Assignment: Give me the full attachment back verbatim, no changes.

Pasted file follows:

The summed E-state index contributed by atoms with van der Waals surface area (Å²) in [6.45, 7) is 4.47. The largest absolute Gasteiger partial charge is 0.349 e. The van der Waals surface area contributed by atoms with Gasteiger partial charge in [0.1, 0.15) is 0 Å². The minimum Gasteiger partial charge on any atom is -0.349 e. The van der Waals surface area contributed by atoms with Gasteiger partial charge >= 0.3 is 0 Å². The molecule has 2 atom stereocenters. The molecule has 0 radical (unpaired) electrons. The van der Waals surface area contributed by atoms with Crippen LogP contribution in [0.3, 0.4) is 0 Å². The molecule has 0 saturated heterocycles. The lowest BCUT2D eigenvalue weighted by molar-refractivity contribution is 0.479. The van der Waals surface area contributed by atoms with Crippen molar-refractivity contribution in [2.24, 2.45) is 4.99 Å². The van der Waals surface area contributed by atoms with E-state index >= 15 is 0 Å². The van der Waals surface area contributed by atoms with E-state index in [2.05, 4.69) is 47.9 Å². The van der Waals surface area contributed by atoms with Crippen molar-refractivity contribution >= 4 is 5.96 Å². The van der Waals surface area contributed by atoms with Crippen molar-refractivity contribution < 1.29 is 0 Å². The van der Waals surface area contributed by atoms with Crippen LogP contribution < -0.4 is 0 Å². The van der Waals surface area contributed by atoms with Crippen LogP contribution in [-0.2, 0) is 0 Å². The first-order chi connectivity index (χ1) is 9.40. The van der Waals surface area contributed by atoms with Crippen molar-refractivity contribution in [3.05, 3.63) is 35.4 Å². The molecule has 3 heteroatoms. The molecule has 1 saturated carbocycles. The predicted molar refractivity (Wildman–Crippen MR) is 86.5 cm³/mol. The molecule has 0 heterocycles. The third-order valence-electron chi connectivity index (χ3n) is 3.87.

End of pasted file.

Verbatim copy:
The summed E-state index contributed by atoms with van der Waals surface area (Å²) in [6.45, 7) is 4.47. The largest absolute Gasteiger partial charge is 0.349 e. The van der Waals surface area contributed by atoms with Gasteiger partial charge in [0.1, 0.15) is 0 Å². The minimum Gasteiger partial charge on any atom is -0.349 e. The van der Waals surface area contributed by atoms with Gasteiger partial charge >= 0.3 is 0 Å². The molecule has 2 atom stereocenters. The molecule has 0 radical (unpaired) electrons. The van der Waals surface area contributed by atoms with Crippen LogP contribution in [0.3, 0.4) is 0 Å². The molecule has 0 saturated heterocycles. The lowest BCUT2D eigenvalue weighted by molar-refractivity contribution is 0.479. The van der Waals surface area contributed by atoms with Crippen molar-refractivity contribution in [2.24, 2.45) is 4.99 Å². The van der Waals surface area contributed by atoms with E-state index >= 15 is 0 Å². The van der Waals surface area contributed by atoms with E-state index in [2.05, 4.69) is 47.9 Å². The van der Waals surface area contributed by atoms with Crippen molar-refractivity contribution >= 4 is 5.96 Å². The van der Waals surface area contributed by atoms with Crippen molar-refractivity contribution < 1.29 is 0 Å². The van der Waals surface area contributed by atoms with Crippen LogP contribution < -0.4 is 0 Å². The van der Waals surface area contributed by atoms with Crippen LogP contribution in [-0.2, 0) is 0 Å². The first-order chi connectivity index (χ1) is 9.40. The van der Waals surface area contributed by atoms with Crippen molar-refractivity contribution in [3.05, 3.63) is 35.4 Å². The molecule has 3 heteroatoms. The molecule has 1 saturated carbocycles. The predicted molar refractivity (Wildman–Crippen MR) is 86.5 cm³/mol. The molecule has 0 heterocycles. The third-order valence-electron chi connectivity index (χ3n) is 3.87.